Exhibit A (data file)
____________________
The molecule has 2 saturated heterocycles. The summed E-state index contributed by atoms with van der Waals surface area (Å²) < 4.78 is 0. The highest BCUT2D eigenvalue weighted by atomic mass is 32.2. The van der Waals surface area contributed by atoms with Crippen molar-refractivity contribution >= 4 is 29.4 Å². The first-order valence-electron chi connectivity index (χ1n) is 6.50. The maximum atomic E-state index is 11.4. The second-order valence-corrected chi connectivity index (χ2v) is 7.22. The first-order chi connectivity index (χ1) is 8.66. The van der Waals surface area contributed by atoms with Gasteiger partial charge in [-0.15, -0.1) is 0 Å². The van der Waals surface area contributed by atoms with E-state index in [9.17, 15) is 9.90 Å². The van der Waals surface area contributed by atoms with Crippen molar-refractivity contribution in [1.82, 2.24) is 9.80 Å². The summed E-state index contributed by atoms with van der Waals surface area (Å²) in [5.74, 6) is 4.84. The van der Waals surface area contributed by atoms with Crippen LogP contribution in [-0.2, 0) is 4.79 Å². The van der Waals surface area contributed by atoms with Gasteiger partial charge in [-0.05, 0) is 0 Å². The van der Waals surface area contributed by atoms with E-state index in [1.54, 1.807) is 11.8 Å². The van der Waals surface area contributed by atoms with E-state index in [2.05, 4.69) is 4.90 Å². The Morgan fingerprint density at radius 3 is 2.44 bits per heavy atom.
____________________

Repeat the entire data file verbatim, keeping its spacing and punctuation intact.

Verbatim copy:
The molecule has 2 saturated heterocycles. The summed E-state index contributed by atoms with van der Waals surface area (Å²) < 4.78 is 0. The highest BCUT2D eigenvalue weighted by atomic mass is 32.2. The van der Waals surface area contributed by atoms with Crippen molar-refractivity contribution >= 4 is 29.4 Å². The first-order valence-electron chi connectivity index (χ1n) is 6.50. The maximum atomic E-state index is 11.4. The second-order valence-corrected chi connectivity index (χ2v) is 7.22. The first-order chi connectivity index (χ1) is 8.66. The van der Waals surface area contributed by atoms with Gasteiger partial charge in [-0.15, -0.1) is 0 Å². The van der Waals surface area contributed by atoms with E-state index in [9.17, 15) is 9.90 Å². The van der Waals surface area contributed by atoms with Crippen molar-refractivity contribution in [1.82, 2.24) is 9.80 Å². The summed E-state index contributed by atoms with van der Waals surface area (Å²) in [5.74, 6) is 4.84. The van der Waals surface area contributed by atoms with Crippen LogP contribution in [-0.2, 0) is 4.79 Å². The van der Waals surface area contributed by atoms with Gasteiger partial charge in [-0.05, 0) is 0 Å². The van der Waals surface area contributed by atoms with E-state index in [1.54, 1.807) is 11.8 Å². The van der Waals surface area contributed by atoms with E-state index in [2.05, 4.69) is 4.90 Å². The Morgan fingerprint density at radius 3 is 2.44 bits per heavy atom.